A study from the University of Illinois found that apples’ soluble fibre strengthens the immune system. Researchers discovered that the fibre increases production of an anti-inflammatory protein that protects the body from illness. In the study on mice, those fed soluble fibre got much less sick and recovered faster than those who were given insoluble fibre.
7. Apples could reduce your cancer risk.
Numerous studies have linked apple consumption with lowered risk of various types of cancer, including breast cancer, colon cancer and lung cancer. The combination of phytonutrients, vitamin C and fibre make this a super cancer fighter. In fact, apples were added to the American Institute for Cancer Research’s list of Foods That Fight Cancer.
8. They naturally boost your good gut bacteria.
Recent research is finding that eating a diet high in apples (and their fibre, pectin) can increase the healthy bacteria in the gut. So think of apples as kind of a natural probiotic, promoting healthy digestion.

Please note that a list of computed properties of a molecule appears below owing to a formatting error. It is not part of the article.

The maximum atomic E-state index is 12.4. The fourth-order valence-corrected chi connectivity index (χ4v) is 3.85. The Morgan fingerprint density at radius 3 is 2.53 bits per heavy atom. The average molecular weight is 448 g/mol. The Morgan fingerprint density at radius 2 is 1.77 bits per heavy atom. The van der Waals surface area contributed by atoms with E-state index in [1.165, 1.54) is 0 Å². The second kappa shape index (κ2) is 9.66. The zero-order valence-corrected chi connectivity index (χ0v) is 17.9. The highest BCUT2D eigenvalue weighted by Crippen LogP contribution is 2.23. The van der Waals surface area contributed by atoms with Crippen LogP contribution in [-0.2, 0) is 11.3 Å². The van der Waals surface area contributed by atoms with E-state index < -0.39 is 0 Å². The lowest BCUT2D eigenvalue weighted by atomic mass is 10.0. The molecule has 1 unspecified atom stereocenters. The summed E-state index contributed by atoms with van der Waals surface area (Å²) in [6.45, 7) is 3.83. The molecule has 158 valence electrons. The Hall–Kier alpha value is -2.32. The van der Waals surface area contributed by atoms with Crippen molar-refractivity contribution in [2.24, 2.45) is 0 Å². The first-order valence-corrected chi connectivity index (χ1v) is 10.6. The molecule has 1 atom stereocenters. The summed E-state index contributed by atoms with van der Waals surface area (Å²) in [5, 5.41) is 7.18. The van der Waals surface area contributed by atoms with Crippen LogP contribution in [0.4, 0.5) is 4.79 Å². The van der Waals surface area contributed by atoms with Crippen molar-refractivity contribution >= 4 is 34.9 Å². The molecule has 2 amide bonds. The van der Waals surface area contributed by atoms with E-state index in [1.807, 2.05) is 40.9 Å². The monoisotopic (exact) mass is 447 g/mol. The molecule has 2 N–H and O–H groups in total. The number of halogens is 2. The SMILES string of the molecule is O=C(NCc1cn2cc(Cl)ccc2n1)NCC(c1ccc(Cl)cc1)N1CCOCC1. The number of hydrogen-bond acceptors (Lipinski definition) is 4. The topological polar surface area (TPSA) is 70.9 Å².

9. They’re associated with better breathing.
Numerous studies have shown a link between apple consumption and a lower risk for asthma. There are a whole host of phytonutrients found in apples, many of them with antioxidant and anti-inflammatory properties, that researchers think could improve respiratory function. One flavonoid, quercetin, found in apple skin, has been researched for its respiratory benefit when it comes to colds, allergies and even more serious lung diseases.
10. They’re key to protecting your heart.
In the conclusion of a 2013 study, researchers from the U.K. extrapolated to find that if everyone over age 50 ate an apple a day, up to 11,000 heart-related deaths could be prevented each year. Now there’s a reason to eat an apple today.